What machine learning tool should I learn?

What tool should I learn? This is one of the most common questions that aspiring data scientists will ask, and one which doesn’t seem to have easy answers. A Google search for “Data Science Tools” returns sites talking about R, Python, SQL, Clojure, Julia, Apache Spark, and more. It’s a dizzying array of answers, and to make it worse, there is little advice about which to use. I’m here to correct that.

Let’s start with a disclaimer.

Data science is closely related to traditional statistics and business analytics, and many of the techniques of the latter are very useful in the former. However, to do data science well, you have to learn to program, at least a little bit. Purely graphical programs like Excel, SAS, and other traditional analytics platforms are great for data exploration and visualization, but are limited in their ability to build predictive models – or analyze terabyte sized datasets.

As a brand new data science student, you should not invest in learning Clojure or Scala. These tools have steep learning curves. It’s likely that you’ll spend all your time on configuration and syntax, and little or none on actual analysis. Even if you already have a great deal of experience with Clojure or Scala, you will likely be better off with a different tool initially. Steer clear.

SQL is one of the most commonly cited languages on data science job postings, and eventually, you will want to develop practical SQL skills. However, SQL is a language of data selection and segmentation, not a language of analysis. If you want to start learning practical data science analysis, don’t start with SQL.

In truth, there are three practical tools for learning data science: R, Python, and Julia. Each of these is a fully-featured scripting language providing a flexible and practical command line.
Let’s take them one by one.

Julia is the newest language of the three by more than a decade, and so has the least amount of available support. It is also still undergoing very active development, which makes it the least stable of the three. Unless you have a lot of experience working with new and unstable languages, avoid Julia. It’s a powerful platform with a lot of potential, but not yet optimal for learning.

Python has been one of the most popular programming languages in the world for several years. It is well developed, stable, and powerful. It has several mature scientific analysis packages in the SciPy stack (SciPy, NumPy, Matplotlib, and Pandas) which are well supported and have a lot of active users. Finding online help is fairly easy. The main machine learning package, scikit-learn, has a large number of available algorithms as well as good model evaluation frameworks. Python also has great text processing and file handling capabilities. However, Python does have some significant drawbacks from an analytics point of view. The SciPy stack and scikit-learn are optimized for working with quantitative scientific data, consisting entirely of numbers. As a result, Python’s ability to handle data which cannot be encoded as numbers is restricted. Scikit-learn has no built in support for Pandas’ Categorical or NumPy’s Object type. This makes working with categorical data a hassle. In addition, the visualization libraries available for Python (Matplotlib, Pandas, and Seaborn are three) are limited compared to those available for R. If you are already experienced with using Python’s SciPy stack, stick with what you know. If you are coming to Data Science without Python experience, think hard before choosing to start your learning here.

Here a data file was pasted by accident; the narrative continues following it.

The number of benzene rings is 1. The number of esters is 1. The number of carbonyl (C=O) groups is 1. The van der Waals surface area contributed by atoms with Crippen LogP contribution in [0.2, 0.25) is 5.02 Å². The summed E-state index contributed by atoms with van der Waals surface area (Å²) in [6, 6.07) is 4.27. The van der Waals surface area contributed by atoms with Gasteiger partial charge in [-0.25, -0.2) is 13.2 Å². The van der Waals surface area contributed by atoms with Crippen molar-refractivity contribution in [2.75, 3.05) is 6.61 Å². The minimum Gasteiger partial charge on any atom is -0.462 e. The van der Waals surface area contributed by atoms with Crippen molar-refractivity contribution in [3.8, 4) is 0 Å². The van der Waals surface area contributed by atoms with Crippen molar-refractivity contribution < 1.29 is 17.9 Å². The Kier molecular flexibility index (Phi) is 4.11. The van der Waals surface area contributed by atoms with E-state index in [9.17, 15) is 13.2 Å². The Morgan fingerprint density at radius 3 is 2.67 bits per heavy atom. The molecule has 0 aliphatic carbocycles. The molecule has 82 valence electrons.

That brings us to R.

R is the oldest of the languages, an open source language in use since the early 1990s. R is designed to be a statistical analysis tool, making the transition to data science a natural one. R has a massive array of available packages, many of them of high quality. It has a built in categorical datatype (factor), and most libraries are compatible with it. As a result, handling categorical data in R is much less of a hassle than in Python. In addition, the lattice and ggplot2 graph libraries set R far ahead of the other languages for data visualization. R’s language is also more forgiving than Python’s.

For all its advantages, there are some disadvantages. R is resolutely a single-core program, unable to create threads for parallel processing. Additionally, R loads all data into active memory, so the size of datasets you can analyze is limited by your computer’s RAM. For the aspiring data scientist, however, most beginner’s datasets will be less than the 1-2 GB size where R starts to have memory problems. Additionally, the streamlined design of the language allows you to focus on learning how to analyze data, tune predictive models, and improve your data science fundamentals. If you are not already a Python programmer, and you want to get started in data science as quickly as possible, choose R.

Since R is the fastest language to learn for most people, it is the primary language used in our bootcamp. By the end of the first day, people are already developing plots in ggplot2 and lattice. All of our hands-on labs have code in both R and Python, but we find that most students learn better with R.

In the end, the choice of what tool you start learning is as important as it can seem. A good data scientist is not good because they use R, Python, Julia, or any other tool. They’re good because they understand how to attack a dataset, dissect it, and analyze it, and they know how to use that knowledge to choose and tune predictive models. These skills are independent of platform, and with enough dedication (and perhaps a little help), you will be able to learn them regardless of the tool you use.